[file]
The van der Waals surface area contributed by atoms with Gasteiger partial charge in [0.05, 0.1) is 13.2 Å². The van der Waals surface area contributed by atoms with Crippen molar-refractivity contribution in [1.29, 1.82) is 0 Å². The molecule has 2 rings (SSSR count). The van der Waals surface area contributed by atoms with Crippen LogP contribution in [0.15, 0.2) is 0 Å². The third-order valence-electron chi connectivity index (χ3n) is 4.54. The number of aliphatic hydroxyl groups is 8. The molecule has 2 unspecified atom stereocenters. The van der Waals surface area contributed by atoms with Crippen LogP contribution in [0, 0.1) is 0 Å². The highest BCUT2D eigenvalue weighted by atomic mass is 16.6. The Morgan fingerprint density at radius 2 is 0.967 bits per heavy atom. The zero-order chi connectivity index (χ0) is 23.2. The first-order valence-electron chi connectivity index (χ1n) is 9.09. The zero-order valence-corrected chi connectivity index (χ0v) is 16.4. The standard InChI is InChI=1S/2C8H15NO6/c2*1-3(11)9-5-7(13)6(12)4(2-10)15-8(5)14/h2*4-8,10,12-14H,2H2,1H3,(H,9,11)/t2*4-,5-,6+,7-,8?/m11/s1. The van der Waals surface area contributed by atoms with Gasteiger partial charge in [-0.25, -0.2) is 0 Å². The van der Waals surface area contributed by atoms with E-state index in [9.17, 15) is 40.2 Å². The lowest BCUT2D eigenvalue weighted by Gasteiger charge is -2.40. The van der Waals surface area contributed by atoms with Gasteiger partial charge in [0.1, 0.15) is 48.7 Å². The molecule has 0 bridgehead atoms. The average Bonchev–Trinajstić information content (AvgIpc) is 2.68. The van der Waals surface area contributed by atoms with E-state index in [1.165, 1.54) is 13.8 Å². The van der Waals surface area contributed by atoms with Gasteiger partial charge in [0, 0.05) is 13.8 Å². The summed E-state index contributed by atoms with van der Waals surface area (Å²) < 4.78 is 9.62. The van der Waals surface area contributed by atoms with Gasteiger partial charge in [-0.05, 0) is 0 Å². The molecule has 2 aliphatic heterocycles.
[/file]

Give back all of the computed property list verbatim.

The van der Waals surface area contributed by atoms with Gasteiger partial charge in [0.05, 0.1) is 13.2 Å². The van der Waals surface area contributed by atoms with Crippen molar-refractivity contribution in [1.29, 1.82) is 0 Å². The molecule has 2 rings (SSSR count). The van der Waals surface area contributed by atoms with Crippen LogP contribution in [0.15, 0.2) is 0 Å². The third-order valence-electron chi connectivity index (χ3n) is 4.54. The number of aliphatic hydroxyl groups is 8. The molecule has 2 unspecified atom stereocenters. The van der Waals surface area contributed by atoms with Crippen LogP contribution in [0, 0.1) is 0 Å². The highest BCUT2D eigenvalue weighted by atomic mass is 16.6. The Morgan fingerprint density at radius 2 is 0.967 bits per heavy atom. The zero-order chi connectivity index (χ0) is 23.2. The first-order valence-electron chi connectivity index (χ1n) is 9.09. The zero-order valence-corrected chi connectivity index (χ0v) is 16.4. The standard InChI is InChI=1S/2C8H15NO6/c2*1-3(11)9-5-7(13)6(12)4(2-10)15-8(5)14/h2*4-8,10,12-14H,2H2,1H3,(H,9,11)/t2*4-,5-,6+,7-,8?/m11/s1. The van der Waals surface area contributed by atoms with Gasteiger partial charge in [-0.25, -0.2) is 0 Å². The van der Waals surface area contributed by atoms with E-state index in [9.17, 15) is 40.2 Å². The lowest BCUT2D eigenvalue weighted by Gasteiger charge is -2.40. The van der Waals surface area contributed by atoms with Gasteiger partial charge in [0.1, 0.15) is 48.7 Å². The molecule has 0 bridgehead atoms. The average Bonchev–Trinajstić information content (AvgIpc) is 2.68. The van der Waals surface area contributed by atoms with E-state index in [1.165, 1.54) is 13.8 Å². The van der Waals surface area contributed by atoms with Gasteiger partial charge in [0, 0.05) is 13.8 Å². The summed E-state index contributed by atoms with van der Waals surface area (Å²) < 4.78 is 9.62. The van der Waals surface area contributed by atoms with Gasteiger partial charge in [-0.05, 0) is 0 Å². The molecule has 2 aliphatic heterocycles.